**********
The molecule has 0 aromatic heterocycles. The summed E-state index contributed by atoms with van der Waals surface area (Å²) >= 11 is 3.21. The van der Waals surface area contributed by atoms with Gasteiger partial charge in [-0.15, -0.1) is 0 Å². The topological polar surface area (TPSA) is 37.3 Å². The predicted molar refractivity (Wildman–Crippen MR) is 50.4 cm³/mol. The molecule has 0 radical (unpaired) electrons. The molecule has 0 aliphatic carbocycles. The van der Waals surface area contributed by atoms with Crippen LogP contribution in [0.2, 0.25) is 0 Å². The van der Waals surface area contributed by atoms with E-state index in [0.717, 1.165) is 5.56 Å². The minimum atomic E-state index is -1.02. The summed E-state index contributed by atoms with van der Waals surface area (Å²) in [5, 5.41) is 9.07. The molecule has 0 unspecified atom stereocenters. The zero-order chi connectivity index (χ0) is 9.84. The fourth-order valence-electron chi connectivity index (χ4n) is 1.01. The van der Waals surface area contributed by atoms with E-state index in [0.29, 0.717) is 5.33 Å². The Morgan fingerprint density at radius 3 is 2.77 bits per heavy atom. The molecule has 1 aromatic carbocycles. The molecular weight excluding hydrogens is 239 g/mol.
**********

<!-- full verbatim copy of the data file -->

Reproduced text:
The molecule has 0 aromatic heterocycles. The summed E-state index contributed by atoms with van der Waals surface area (Å²) >= 11 is 3.21. The van der Waals surface area contributed by atoms with Gasteiger partial charge in [-0.15, -0.1) is 0 Å². The topological polar surface area (TPSA) is 37.3 Å². The predicted molar refractivity (Wildman–Crippen MR) is 50.4 cm³/mol. The molecule has 0 radical (unpaired) electrons. The molecule has 0 aliphatic carbocycles. The van der Waals surface area contributed by atoms with Crippen LogP contribution in [0.2, 0.25) is 0 Å². The van der Waals surface area contributed by atoms with E-state index in [0.717, 1.165) is 5.56 Å². The minimum atomic E-state index is -1.02. The summed E-state index contributed by atoms with van der Waals surface area (Å²) in [5, 5.41) is 9.07. The molecule has 0 unspecified atom stereocenters. The zero-order chi connectivity index (χ0) is 9.84. The fourth-order valence-electron chi connectivity index (χ4n) is 1.01. The van der Waals surface area contributed by atoms with E-state index in [0.29, 0.717) is 5.33 Å². The Morgan fingerprint density at radius 3 is 2.77 bits per heavy atom. The molecule has 1 aromatic carbocycles. The molecular weight excluding hydrogens is 239 g/mol.